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Last Updated: Wednesday, 29 October, 2003, 17:35 GMT
Farmer backs ground decision
Hibernian owner Sir Tom Farmer has backed his board's decision to stay at Easter Road.

And he doubts that Hearts will choose to go it alone and build a new stadium on his company's land at Straiton.

The two clubs had been considering sharing a ground on the land on the outskirts of Edinburgh, but Hibs have rejected the proposal after consulting their fans.

Hibs believe that they have formulated a business plan that will tackle debts of 15m without having to move from Leith.

And Farmer told the Edinburgh Evening News: "People will recall that, at last month's fans forum, I said that what everyone wanted to see was Hibs managing to stay at Easter Road.

It has been quite clear, with what has been happening on both sides of the city, that it was almost inevitable it was not going to go ahead
Hibs owner Tom Farmer
"What was more important than anything, however, was to ensure Hibs had a secure future.

"I may be one of the few to say this, but I believe the board deserve some credit for looking at this option. They have an obligation to the security and future of the club, they have to explore everything.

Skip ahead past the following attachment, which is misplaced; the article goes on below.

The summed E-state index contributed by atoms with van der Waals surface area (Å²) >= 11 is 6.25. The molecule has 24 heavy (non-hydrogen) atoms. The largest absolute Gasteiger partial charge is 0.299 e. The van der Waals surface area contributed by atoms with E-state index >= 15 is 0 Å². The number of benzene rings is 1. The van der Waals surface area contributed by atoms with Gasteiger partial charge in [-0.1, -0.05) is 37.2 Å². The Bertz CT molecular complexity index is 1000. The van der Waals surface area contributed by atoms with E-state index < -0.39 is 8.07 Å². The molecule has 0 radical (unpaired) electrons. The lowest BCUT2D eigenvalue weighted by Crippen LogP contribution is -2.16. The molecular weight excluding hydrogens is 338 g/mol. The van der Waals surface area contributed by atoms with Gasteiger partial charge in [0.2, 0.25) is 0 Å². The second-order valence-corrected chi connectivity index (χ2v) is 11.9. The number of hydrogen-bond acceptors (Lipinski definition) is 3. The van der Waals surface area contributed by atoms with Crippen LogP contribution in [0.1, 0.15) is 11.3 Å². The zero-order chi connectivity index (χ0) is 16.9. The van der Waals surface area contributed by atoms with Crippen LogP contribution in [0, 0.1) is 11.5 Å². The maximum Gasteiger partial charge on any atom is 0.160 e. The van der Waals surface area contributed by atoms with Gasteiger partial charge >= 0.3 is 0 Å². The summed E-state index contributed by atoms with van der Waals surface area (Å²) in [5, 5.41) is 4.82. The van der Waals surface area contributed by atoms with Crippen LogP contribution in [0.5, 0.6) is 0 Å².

"They've done that and that's their decision. I support it 100%.

"I have left it entirely up to the board of the football club. I have not been party to the discussions, as much as people find that hard to believe.

"However, I have to say the announcement did not come as a surprise given a lot of the information which has been coming out, such as Hearts having been in discussion with the SRU about Murrayfield.

Hearts chief executive Chris Robinson this week suggested that his club could yet move to a new stadium at Straiton, despite the Hibs decision and their own negotiations about using the national rugby stadium.

But Farmer said: "I think the board was right to look at the Straiton proposal and to research it, but it has been quite clear over the past few weeks, with what has been happening on both sides of the city, that it was almost inevitable it was not going to go ahead."






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